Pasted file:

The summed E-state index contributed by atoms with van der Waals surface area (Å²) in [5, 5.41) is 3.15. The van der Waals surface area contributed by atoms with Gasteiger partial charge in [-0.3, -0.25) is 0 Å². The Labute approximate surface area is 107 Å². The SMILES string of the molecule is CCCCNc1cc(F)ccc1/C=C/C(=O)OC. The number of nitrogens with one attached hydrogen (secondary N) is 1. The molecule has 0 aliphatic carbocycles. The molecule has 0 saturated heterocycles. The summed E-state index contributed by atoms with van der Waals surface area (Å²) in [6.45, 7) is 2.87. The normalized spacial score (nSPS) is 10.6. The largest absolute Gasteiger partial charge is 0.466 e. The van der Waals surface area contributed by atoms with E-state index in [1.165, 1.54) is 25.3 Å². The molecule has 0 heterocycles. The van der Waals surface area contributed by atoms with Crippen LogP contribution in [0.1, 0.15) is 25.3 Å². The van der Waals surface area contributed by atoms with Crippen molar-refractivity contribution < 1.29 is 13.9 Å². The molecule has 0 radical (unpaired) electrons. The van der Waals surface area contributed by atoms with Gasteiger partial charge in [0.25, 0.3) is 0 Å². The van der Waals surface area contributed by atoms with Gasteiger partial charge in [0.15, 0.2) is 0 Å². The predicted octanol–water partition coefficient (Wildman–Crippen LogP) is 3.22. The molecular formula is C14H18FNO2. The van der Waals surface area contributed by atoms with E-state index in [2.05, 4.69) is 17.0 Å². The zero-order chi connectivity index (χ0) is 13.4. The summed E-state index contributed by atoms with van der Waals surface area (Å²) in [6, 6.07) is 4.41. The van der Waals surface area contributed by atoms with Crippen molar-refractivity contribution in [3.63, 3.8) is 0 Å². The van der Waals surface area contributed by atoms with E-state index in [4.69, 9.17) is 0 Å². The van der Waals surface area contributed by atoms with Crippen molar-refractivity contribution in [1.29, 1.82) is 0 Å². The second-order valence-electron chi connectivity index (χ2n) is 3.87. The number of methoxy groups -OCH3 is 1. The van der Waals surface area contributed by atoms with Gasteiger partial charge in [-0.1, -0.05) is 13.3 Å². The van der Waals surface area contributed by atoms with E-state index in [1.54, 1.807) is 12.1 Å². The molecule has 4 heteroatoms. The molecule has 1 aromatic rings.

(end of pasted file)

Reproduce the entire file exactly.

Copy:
The summed E-state index contributed by atoms with van der Waals surface area (Å²) in [5, 5.41) is 3.15. The van der Waals surface area contributed by atoms with Gasteiger partial charge in [-0.3, -0.25) is 0 Å². The Labute approximate surface area is 107 Å². The SMILES string of the molecule is CCCCNc1cc(F)ccc1/C=C/C(=O)OC. The number of nitrogens with one attached hydrogen (secondary N) is 1. The molecule has 0 aliphatic carbocycles. The molecule has 0 saturated heterocycles. The summed E-state index contributed by atoms with van der Waals surface area (Å²) in [6.45, 7) is 2.87. The normalized spacial score (nSPS) is 10.6. The largest absolute Gasteiger partial charge is 0.466 e. The van der Waals surface area contributed by atoms with E-state index in [1.165, 1.54) is 25.3 Å². The molecule has 0 heterocycles. The van der Waals surface area contributed by atoms with Crippen LogP contribution in [0.1, 0.15) is 25.3 Å². The van der Waals surface area contributed by atoms with Crippen molar-refractivity contribution < 1.29 is 13.9 Å². The molecule has 0 radical (unpaired) electrons. The van der Waals surface area contributed by atoms with Gasteiger partial charge in [0.25, 0.3) is 0 Å². The van der Waals surface area contributed by atoms with Gasteiger partial charge in [0.15, 0.2) is 0 Å². The predicted octanol–water partition coefficient (Wildman–Crippen LogP) is 3.22. The molecular formula is C14H18FNO2. The van der Waals surface area contributed by atoms with E-state index in [2.05, 4.69) is 17.0 Å². The zero-order chi connectivity index (χ0) is 13.4. The summed E-state index contributed by atoms with van der Waals surface area (Å²) in [6, 6.07) is 4.41. The van der Waals surface area contributed by atoms with Crippen molar-refractivity contribution in [3.63, 3.8) is 0 Å². The van der Waals surface area contributed by atoms with E-state index in [4.69, 9.17) is 0 Å². The van der Waals surface area contributed by atoms with Crippen molar-refractivity contribution in [1.29, 1.82) is 0 Å². The second-order valence-electron chi connectivity index (χ2n) is 3.87. The number of methoxy groups -OCH3 is 1. The van der Waals surface area contributed by atoms with Gasteiger partial charge in [-0.1, -0.05) is 13.3 Å². The van der Waals surface area contributed by atoms with E-state index in [1.54, 1.807) is 12.1 Å². The molecule has 4 heteroatoms. The molecule has 1 aromatic rings.